In a major historic victory for opponents of voter suppression laws, a U.S. District Court for the District of Columbia blocked a Texas law that would have required voters to show a photo identification before being allowed to vote. The law, which was signed last year by Republican Governor Rick Perry, mandated that Texas voters who did not have proper ID pay $22 for a state issued card. Some voters would have to travel as far as 250 miles to get the ID and the majority of those who would need to obtain the ID would have been poor and minority voters. Stating their case, the court said, “That law will almost certainly have retrogressive effect: it imposes strict, unforgiving burdens on the poor; and racial minorities in Texas are disproportionately likely to live in poverty.”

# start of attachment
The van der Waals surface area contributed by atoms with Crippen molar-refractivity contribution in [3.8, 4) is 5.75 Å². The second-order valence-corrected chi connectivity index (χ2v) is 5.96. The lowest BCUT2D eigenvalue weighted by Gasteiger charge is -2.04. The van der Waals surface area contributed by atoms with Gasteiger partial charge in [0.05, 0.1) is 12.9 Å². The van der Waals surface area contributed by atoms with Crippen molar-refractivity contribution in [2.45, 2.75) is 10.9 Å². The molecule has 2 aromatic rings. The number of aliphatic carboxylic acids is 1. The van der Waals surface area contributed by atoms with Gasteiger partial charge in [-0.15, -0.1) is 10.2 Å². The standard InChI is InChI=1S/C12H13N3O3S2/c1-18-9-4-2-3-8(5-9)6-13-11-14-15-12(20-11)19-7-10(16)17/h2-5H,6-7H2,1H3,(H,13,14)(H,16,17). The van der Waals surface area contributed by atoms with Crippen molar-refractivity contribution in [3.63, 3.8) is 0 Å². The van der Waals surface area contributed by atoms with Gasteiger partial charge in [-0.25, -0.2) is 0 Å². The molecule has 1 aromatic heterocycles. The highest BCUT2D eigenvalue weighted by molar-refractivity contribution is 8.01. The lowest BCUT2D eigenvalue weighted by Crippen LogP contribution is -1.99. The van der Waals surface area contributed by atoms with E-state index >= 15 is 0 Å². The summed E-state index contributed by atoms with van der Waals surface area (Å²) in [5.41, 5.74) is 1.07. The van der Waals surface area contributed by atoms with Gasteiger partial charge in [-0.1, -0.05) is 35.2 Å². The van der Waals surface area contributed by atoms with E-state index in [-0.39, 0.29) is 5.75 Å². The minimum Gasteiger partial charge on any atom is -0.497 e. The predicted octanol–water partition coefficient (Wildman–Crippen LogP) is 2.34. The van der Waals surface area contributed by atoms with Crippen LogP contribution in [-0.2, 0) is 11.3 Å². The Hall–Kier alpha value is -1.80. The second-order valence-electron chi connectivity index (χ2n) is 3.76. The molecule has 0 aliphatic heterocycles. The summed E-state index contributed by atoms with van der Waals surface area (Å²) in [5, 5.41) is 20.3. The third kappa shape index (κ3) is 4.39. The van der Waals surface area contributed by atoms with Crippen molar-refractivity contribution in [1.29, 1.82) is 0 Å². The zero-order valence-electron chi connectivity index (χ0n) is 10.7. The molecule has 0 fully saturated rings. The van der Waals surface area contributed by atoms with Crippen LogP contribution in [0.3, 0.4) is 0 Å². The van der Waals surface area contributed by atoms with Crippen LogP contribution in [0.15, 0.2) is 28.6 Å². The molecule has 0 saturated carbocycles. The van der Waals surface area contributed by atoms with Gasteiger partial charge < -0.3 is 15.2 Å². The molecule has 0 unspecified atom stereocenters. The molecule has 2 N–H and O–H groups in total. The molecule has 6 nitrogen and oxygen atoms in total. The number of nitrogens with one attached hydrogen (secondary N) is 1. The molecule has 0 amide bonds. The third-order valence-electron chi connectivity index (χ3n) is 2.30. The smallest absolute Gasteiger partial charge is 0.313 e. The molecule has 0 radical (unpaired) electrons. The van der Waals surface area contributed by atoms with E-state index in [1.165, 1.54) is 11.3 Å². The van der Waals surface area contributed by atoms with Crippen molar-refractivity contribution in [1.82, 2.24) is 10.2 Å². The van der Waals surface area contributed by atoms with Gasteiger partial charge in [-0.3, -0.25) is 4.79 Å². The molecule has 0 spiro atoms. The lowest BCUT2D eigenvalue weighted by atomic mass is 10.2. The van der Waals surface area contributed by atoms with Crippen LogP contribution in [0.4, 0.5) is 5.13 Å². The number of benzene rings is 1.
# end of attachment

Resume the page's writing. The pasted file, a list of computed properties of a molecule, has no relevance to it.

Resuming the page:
According to Section 5 of the Voting Rights Act which was passed in 1965, states like Texas, which have a long history of discriminating against minority voters are required to obtain federal approval before altering their voter laws. When the US Justice Department’s Civil Rights Division refused to approve the Texas law, the state filed a lawsuit requesting that the court allow the state to enforce the law. Now, Texas Attorney General Gregg Abbott is saying that the State will appeal yesterday’s ruling to the US Supreme Court. Last year 8 states, 7 of them with Republican Governors, passed voter ID laws.
GUEST: Robert Notzon, Texas NAACP legal redress chair